|WikiProject Middle-earth||(Rated Start-class, Low-importance)|
|WikiProject Fictional characters||(Rated Start-class)|
I would like to take issue with the idea that just because Chris Tolkien stated in the Silmarillion that Amarie was the beloved of Finrod that that totally rules out the idea that Gildor could not have been the son of Inglor/Finrod. At the time of the writing of the Fellowship of the Ring, Inglor was still the name of Felagund. His Vanyarin love back in Valinor probably wasn't even in existence yet. In HoME, Finrod's descendents are discussed, as the debate on Gil-galad's parentage includes the debate over if Finrod had a wife in Middle-earth. Chris Tolkien states that Amarie was one possible idea of his father's and not the final decision. Sephiroth9611 [7 July 2004]
It should also be noted that Finrod died several decades before the War of Wrath, and that he returned from the Halls of Mandos relatively quickly. There is a reasonable time frame for him to return and give birth to a son who would either march with the host in the War of Wrath, or else return in a similar manner to Glorfindel. This would explain why Gil-Galad remained the last king. Perhaps a term for his return may have been to disinherit the crown. (Miguel Wonham 04:08, 16 February 2007 (UTC))
It is extraordinarily unlikely that Tolkien ever intended or thought of Gildor as Finrod's (let alone Finarfin's) son. Any son of Finrod Felagund would have been a person of the highest rank and status-- as prestigious as Galadriel, Elrond, and Gil-Galad. Gildor is never mentioned apart from the encounter with the hobbits. And he isn't listed in any genealogical tree. He is presented as an Elf of much less standing. When he says he's from the House of Finrod, he clearly means that he's from the "people of Finrod," not a direct descendent and heir of a Noldorin High Prince.184.108.40.206 (talk) 15:12, 25 April 2008 (UTC)TexxasFinn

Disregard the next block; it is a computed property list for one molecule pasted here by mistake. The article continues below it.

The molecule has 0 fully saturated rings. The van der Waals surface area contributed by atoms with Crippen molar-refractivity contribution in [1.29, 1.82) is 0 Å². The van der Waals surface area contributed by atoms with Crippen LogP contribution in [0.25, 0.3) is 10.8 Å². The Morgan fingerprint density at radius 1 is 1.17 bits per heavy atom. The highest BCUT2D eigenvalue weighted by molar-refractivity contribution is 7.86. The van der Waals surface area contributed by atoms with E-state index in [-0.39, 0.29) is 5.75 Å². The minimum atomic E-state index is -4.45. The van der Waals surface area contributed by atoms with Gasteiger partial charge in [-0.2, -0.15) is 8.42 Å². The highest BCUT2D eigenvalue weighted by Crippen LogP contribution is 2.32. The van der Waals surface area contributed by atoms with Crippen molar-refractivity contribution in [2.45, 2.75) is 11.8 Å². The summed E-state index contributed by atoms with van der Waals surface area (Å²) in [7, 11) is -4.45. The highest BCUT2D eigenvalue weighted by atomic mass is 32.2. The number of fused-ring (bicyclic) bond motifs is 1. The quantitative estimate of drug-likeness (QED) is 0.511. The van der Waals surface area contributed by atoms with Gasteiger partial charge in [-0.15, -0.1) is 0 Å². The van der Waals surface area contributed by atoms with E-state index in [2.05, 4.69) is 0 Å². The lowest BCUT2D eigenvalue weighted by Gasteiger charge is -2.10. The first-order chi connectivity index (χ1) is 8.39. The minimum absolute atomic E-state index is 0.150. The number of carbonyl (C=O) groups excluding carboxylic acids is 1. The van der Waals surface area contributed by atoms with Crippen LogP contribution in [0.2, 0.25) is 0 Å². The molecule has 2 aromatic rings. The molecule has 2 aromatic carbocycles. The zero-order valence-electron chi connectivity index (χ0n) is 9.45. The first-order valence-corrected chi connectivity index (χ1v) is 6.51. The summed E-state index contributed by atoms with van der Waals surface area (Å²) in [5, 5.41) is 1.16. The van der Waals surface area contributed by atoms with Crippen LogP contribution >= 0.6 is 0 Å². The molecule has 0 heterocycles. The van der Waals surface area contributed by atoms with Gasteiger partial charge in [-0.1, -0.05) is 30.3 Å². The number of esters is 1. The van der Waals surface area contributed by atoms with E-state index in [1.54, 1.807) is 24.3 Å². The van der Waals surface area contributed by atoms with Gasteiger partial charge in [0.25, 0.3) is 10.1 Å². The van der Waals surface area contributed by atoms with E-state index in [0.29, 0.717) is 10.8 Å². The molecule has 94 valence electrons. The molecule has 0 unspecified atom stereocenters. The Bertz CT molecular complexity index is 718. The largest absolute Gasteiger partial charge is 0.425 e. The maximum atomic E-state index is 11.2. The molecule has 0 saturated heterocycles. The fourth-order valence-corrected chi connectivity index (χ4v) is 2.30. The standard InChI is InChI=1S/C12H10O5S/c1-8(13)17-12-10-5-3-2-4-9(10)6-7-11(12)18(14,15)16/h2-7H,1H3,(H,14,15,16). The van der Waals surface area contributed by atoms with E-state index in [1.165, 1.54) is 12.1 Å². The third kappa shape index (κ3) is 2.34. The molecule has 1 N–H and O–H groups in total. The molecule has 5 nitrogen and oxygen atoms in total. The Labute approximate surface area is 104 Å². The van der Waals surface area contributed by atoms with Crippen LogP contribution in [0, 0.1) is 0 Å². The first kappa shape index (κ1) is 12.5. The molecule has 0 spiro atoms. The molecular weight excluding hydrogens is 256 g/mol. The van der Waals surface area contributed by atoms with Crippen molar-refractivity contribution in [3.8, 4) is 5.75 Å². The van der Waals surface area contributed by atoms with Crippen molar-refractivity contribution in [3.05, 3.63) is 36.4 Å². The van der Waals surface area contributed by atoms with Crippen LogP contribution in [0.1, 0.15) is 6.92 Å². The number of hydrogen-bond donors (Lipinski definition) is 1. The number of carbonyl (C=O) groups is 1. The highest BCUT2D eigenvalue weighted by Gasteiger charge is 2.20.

The mention of only Idril and Orodreth in that generation (the third from Finwe) neglects Celebrimbor, who came with his father Curufin to Middle Earth. Either the source is being misquoted, or it is in error. Either way, the comment is not terribly relevent to this discussion. The article is lacking a discussion of the name "Gildor" which Ardalambion provides: Gil+taur = Star-lord. Inglorion certainly means "Son of Inglor," but the fact that Tolkien later went with Finrod/Felagund for that character's name suggests that it really is a different elf, named Inglor. —Preceding unsigned comment added by 220.127.116.11 (talk) 16:04, 10 November 2008 (UTC)
- As I see it Inglorion can be translated as "descendant of Inglor" (as Gil-Galads Name "Ereinion" = Descendant of the Kings), If Inglor means Finarfins Name "Ingalaure" then it´s possible that Gildor is a descendant of Finarfin.Tolkien´s late conceptions had Orodreth as the son of Angrod and Gil-Galad as the son of Orodreth and mentions a sister of Gil-Galad named Finduilas...
- If Gildor was a Son of Gil-Galads sister then he would be considered a descendant (the last one!) of Inglor (Ingalaure=Finarfin) without the formal possibility to claim the position of the High-King of the Noldor.But of course that´s just speculations and can´t be proved by the existing texts...18.104.22.168 (talk) —Preceding undated comment added 10:15, 18 April 2009 (UTC).